Kalia Road is one of the most heavily used roadways in the entire state of Hawaii, experiencing near constant bus, truck, and vehicle traffic. One section in particular, adjacent to the entrances of the Hilton Hawaiian Village Beach Resort and the Fort DeRussy Military Reservation, was in need of immediate repair. Under the current traffic conditions, the pavement in this area had experienced shoving (serious rutting) and had created serious liability concerns for the owners.
Severe pavement rutting on Kalia Avenue due to heavy bus, truck, and car traffic.
This pavement distress had occurred during a four to five year period, indicating serious base layer failures that an additional bituminous overlay would not address.
Instead, engineers chose to correct the base failure through full-depth reclamation (FDR) and then complete the roadway with a ultra-thin whitetopping (UTW) surfacing. Full-depth reclamation rebuilds failed flexible pavements by recycling the existing roadway. The old asphalt and base materials are pulverized, mixed with cement and water, and compacted to produce a strong, durable base. Ultra-thin whitetopping is a thin (typically 2 to 4 inches) conventional concrete layer placed over a prepared base. This combination of FDR and UTW layers was intended to bond together to create a monolithic structure capable of supporting the current and predicted traffic loadings.
The Kalia Road project included four lanes of traffic and an intersection crosswalk area covering more than 1,200 square yards. A reclaimer first pulverized the existing asphalt surfacing and underlying base materials to a depth of 13 inches. At this point, 4 inches of reclaimed material was removed from the project to accommodate the future 4-inch thick ultra-thin whitetopping layer. An application rate of eight percent portland cement by volume of reclaimed material (approximately 6 percent by dry weight) was spread over the area and then incorporated into the remaining nine inches of pulverized material through an additional pass with the reclaimer. The pulverized and blended materials were then brought to optimum moisture content, compacted with a 12-ton vibratory roller, and shaped to plan elevations.
Dry cement uniformly spread on project after pulverization and removal of some material.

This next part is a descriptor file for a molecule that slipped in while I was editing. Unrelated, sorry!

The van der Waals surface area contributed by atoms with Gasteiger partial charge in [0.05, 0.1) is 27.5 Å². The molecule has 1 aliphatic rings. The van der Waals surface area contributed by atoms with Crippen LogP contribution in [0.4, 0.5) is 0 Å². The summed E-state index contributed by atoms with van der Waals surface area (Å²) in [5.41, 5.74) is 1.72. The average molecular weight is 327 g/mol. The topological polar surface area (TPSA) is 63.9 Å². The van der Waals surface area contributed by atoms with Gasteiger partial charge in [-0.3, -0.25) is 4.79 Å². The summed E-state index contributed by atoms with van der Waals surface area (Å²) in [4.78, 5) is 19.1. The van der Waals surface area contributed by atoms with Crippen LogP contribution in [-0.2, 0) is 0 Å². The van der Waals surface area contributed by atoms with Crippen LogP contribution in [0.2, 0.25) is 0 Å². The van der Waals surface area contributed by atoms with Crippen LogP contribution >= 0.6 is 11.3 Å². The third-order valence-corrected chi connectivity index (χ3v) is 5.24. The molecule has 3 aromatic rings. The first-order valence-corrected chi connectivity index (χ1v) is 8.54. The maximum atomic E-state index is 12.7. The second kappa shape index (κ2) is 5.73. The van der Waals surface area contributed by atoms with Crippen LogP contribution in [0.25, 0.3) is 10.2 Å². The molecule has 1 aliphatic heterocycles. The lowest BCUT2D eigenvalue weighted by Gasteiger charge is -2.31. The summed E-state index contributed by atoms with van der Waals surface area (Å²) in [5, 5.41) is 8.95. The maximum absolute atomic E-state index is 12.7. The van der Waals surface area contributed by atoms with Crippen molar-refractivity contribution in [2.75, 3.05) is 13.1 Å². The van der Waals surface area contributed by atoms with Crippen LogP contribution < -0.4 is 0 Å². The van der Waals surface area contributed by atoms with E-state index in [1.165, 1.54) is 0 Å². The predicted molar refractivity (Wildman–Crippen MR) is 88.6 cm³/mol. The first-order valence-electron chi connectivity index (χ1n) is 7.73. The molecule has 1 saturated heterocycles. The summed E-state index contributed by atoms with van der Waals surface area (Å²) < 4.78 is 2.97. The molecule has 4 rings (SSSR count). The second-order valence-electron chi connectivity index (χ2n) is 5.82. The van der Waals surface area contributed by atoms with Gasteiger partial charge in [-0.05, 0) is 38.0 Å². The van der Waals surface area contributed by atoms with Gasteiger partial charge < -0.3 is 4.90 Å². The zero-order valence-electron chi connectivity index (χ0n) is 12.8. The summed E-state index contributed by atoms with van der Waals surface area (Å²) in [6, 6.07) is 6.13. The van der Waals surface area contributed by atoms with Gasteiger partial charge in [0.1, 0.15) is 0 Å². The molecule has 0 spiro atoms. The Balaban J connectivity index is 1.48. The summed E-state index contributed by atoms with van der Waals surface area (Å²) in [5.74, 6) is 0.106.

Compacting and shaping of the reclaimed roadway materials
The reclaimed material was kept moist through the afternoon and evening by applications of a water truck. The installation of traffic loops took place directly on top of the reclaimed base material and the UTW surface layer was placed the following morning. A water-cement ratio between .35 and .38 was targeted for development of high early strengths and long-term durability of the product. Slump was kept between five and six inches with the driver of the ready mix truck making final adjustments of the slump with a high range water reducer. A crew placed and finished the concrete, and then changed the surface texture as required by the owners.
One of the final steps was the application of a concrete curing compound to provide the ultra-thin whitetopping additional protection from the weather and ensure proper strength development. Control joints were then sawn into the ultra-thin whitetopping in 3- feet-by-4 feet sections. Unconfined compressive strengths recorded for this project were 2,842 pounds per square inch (psi) in one day, 4,230 psi in two days, 7,105 psi in 14 days, and 8,500 psi in 28 days.
Placing control joints in the UTW layer with an early entry saw.
Traffic was allowed back on the completed sections by early the next morning –right on schedule! In addition to its superior strength and durability, this FDR and UTW approach proved to be a safer, more cost effective, and less disruptive rehabilitation method.
Completed Kalia Road FDR and UTW project